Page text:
You must on average be improving to not guarantee failure.

4gwern

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https://www.fhi.ox.ac.uk/reports/2012-1.pdf https://www.gwern.net/docs/philosophy/mind/2004-perry.html make similar points about asymptotically converging to constant fractions to avoid almost surely dying.

I was thinking about what happens when you run independent Bernoulli trials forever, with probability pi of success, but you lose the first time you fail. If all pi are the same, then with probability 1 we will eventually fail

^{[1]}. Similarly, if the supremum of the sequence of probabilities p is not 1, then we're also guaranteed to fail, since P(p never fails)=∏pi≤∏supip=0. The condition that limi→∞pi=1 is necessary but not sufficient to guarantee that failure isn't certain^{[2]}. That seems to say that not only do we need to improve, but we also can't improve too slowly, or else we're sure to fail. So just how quickly do we need to improve? Well we have that ∑(1−pi)<∞⟹∏pi>0^{[3]}, which is much easier to work with (though this isn't a bijection so it can only be used to show that a sequence p improves quickly enough.) Let qi=1−pi, which can be interpreted as our probability of failure. We know right away that any kind of geometric progression of failure minimization, e.g. q=12,14,18,… will give us a better than 0 chance. That says that for any positive constant c>1, it's sufficient for qi>qi+1c to not guarantee failure! But surely we can do better than this, i.e. there's no need to have to improve at a constant rate. We know that ∑1n2=π26 converges, so here we need only for qi>qi+1(1+2i+1i2) or simply qi>qi+1(1+o(1i)), so the further out we go, the less we need to improve relative to our previous rate of failure. This analysis was rather quick, and I'm curious if we can do better than this.I thought about this problem after thinking about processes where even a single failure would be catastrophic. While in the real world a sufficient number of 0's for the probability of an event makes it negligible, things are different if you live forever and you're dealing with something that can never be minimized to a 0% chance of failure. You need to at least on average improve your odds between samplings, or failure is eventually certain.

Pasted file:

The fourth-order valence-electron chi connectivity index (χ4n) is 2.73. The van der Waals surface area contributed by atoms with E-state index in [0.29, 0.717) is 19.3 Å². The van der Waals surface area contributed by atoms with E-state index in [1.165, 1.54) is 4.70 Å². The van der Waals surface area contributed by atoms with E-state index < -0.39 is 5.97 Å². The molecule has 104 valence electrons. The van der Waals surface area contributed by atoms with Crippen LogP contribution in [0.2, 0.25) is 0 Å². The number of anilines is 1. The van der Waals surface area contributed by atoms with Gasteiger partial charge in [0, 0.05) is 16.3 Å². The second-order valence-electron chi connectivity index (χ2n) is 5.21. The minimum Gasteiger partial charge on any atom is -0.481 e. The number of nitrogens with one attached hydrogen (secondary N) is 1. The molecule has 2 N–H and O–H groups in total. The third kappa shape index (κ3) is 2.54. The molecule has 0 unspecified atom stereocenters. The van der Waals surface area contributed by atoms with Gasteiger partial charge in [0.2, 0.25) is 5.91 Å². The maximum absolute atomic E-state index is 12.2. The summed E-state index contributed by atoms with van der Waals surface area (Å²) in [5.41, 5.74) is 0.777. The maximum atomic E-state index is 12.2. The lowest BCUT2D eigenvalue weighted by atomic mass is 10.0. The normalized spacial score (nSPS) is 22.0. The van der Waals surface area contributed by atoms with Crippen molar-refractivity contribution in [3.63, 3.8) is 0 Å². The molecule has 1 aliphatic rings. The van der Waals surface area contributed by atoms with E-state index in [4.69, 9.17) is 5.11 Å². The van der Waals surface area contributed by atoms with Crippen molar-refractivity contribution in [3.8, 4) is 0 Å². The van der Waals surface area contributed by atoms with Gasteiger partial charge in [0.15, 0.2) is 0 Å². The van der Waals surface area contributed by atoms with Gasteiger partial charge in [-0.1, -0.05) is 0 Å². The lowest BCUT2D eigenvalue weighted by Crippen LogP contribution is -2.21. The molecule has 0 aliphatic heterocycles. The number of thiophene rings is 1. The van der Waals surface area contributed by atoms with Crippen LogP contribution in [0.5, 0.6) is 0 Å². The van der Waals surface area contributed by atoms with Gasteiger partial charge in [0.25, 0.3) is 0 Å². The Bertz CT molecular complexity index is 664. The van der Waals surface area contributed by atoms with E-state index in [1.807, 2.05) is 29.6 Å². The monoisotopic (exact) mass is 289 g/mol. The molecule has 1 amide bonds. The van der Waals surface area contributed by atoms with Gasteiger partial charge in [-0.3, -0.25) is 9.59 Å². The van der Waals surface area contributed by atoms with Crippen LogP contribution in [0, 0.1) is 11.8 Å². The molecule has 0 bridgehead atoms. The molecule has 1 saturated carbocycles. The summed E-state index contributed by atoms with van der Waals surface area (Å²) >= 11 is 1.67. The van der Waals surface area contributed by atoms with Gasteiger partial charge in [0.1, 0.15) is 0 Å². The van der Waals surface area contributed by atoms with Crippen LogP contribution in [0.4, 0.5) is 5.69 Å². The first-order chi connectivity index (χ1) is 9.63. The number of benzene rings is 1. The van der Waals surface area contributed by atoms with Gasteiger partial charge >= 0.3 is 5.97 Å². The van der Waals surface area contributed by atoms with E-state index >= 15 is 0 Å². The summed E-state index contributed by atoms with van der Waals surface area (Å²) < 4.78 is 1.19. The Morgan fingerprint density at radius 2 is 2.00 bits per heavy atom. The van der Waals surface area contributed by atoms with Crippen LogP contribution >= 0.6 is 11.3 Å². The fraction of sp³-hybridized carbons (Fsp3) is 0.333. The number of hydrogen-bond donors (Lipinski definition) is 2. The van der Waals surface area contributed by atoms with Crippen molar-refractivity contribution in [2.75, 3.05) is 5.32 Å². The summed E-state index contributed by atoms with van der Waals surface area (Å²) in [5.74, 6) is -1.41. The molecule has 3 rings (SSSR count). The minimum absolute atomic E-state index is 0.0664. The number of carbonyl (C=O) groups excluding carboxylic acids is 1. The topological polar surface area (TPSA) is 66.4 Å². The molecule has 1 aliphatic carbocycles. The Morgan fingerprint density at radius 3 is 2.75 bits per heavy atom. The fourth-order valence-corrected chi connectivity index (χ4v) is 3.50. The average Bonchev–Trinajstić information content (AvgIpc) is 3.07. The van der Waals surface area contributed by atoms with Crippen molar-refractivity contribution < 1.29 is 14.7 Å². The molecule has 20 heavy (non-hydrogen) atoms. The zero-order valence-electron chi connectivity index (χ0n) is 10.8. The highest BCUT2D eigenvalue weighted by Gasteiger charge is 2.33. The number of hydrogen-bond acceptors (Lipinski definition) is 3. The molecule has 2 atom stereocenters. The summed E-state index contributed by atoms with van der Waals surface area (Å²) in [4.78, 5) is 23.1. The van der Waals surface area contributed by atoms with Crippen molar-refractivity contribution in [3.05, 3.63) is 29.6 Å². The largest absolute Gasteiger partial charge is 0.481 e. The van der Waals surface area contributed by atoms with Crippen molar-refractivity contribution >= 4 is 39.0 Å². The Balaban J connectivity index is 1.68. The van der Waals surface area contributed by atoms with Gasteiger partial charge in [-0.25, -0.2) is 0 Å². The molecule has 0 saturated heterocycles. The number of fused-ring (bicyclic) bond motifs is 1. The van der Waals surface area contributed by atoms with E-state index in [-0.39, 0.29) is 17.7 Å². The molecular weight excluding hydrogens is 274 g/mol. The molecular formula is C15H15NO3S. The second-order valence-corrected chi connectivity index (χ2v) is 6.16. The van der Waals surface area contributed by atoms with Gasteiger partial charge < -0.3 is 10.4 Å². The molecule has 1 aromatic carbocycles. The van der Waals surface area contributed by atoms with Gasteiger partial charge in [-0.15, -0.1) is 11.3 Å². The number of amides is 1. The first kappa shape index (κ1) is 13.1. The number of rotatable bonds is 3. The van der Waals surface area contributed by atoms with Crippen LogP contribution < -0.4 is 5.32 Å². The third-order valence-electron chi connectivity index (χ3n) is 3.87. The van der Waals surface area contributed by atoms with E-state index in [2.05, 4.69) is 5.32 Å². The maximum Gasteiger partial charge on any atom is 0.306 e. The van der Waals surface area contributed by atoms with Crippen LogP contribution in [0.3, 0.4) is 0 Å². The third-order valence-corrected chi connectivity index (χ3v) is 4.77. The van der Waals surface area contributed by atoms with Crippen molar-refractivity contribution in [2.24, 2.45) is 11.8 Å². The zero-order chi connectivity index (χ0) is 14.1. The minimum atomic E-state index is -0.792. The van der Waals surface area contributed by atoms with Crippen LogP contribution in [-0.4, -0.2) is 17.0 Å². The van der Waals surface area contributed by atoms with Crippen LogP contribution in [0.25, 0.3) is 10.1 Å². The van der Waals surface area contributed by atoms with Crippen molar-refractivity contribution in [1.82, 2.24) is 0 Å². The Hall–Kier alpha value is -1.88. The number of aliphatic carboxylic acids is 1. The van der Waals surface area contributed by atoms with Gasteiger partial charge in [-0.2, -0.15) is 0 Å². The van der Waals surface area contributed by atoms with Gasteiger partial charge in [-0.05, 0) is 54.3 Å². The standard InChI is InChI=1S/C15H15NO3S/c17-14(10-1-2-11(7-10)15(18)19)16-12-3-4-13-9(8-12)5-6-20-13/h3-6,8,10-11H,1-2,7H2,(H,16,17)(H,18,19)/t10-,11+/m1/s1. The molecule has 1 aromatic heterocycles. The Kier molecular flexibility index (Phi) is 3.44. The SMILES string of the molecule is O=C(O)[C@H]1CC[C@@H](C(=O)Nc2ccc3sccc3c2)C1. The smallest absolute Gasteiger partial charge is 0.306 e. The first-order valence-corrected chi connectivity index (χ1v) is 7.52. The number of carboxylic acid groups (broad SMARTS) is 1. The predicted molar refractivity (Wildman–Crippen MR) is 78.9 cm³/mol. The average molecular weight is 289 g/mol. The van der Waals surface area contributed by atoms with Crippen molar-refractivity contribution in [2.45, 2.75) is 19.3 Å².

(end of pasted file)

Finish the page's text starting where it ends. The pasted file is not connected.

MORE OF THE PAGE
^{^}Technically this isn't guaranteed, there's nothing stopping a fair coin from landing on heads forever other than our finite lifespans preventing us from observing it. But I think it's fair to call a 0% chance of success a failure.

^{^}For example, 0.9 (10 times), 0.99 (100 times), 0.999 (1000 times), ..., and if we take the product of these regions we get increasingly good approximations of 1/e≈0.37, whose products will tend to 0.

^{^}https://math.stackexchange.com/questions/209108/infinite-product-problem-sum-p-n-infty-implies-prod-1-p-n0

Note that we don't care about when pi=0 since this means we're guaranteed to fail anyhow.